“You know, after 10 years on that stuff, you live in this other world, where everybody you know’s one,” Richards once said. “So the cats would come around and try to sell you stuff, so I started to get off — my high for a while was watching their faces when I said ‘no.’ ‘Hey man, just a taste, man.’ And just when they couldn’t make a sale just to watch their face, that would be my high.”

There is a chance to borrow Richards’ technique during the Trump-Biden transition. It starts with a recognition that Trump’s power is not political in the traditional sense but psychological. It relies on an insight he probably first gleaned as a toddler but sharpened through decades in New York’s celebrity culture that once you provoke someone into an emotional response they are in a contest on your terms. So he learned how to surprise, to entertain, to confuse and distort, to offend. As he moved to the political arena, Trump exploited one more psychological reality: His supporters are attracted to him precisely because he so easily outrages his opponents.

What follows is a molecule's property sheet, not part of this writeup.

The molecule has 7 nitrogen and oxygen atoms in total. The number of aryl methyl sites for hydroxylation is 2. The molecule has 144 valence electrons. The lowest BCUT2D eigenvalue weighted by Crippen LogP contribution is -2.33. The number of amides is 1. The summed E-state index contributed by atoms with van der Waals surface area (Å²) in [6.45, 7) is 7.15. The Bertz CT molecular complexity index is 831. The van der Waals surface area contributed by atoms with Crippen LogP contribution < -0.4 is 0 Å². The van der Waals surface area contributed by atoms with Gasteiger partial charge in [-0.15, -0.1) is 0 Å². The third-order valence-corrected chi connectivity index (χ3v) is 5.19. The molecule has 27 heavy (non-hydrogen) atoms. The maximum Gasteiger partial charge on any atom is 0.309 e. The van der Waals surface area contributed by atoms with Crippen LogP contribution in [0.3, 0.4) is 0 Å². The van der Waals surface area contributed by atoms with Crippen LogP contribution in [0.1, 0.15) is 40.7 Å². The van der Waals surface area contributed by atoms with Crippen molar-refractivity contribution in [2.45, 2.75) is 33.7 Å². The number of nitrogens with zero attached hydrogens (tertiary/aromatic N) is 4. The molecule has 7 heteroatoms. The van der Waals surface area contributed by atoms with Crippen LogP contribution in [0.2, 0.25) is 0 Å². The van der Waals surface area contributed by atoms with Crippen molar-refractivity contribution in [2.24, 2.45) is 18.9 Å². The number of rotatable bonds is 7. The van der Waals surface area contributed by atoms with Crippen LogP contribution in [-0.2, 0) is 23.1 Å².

This means that Trump’s power — just like Keith Richards’ drug transactions — requires two sides to work. His hold on supporters will wane at the same time his hold on political foes and the news media does. Just say no and watch their faces.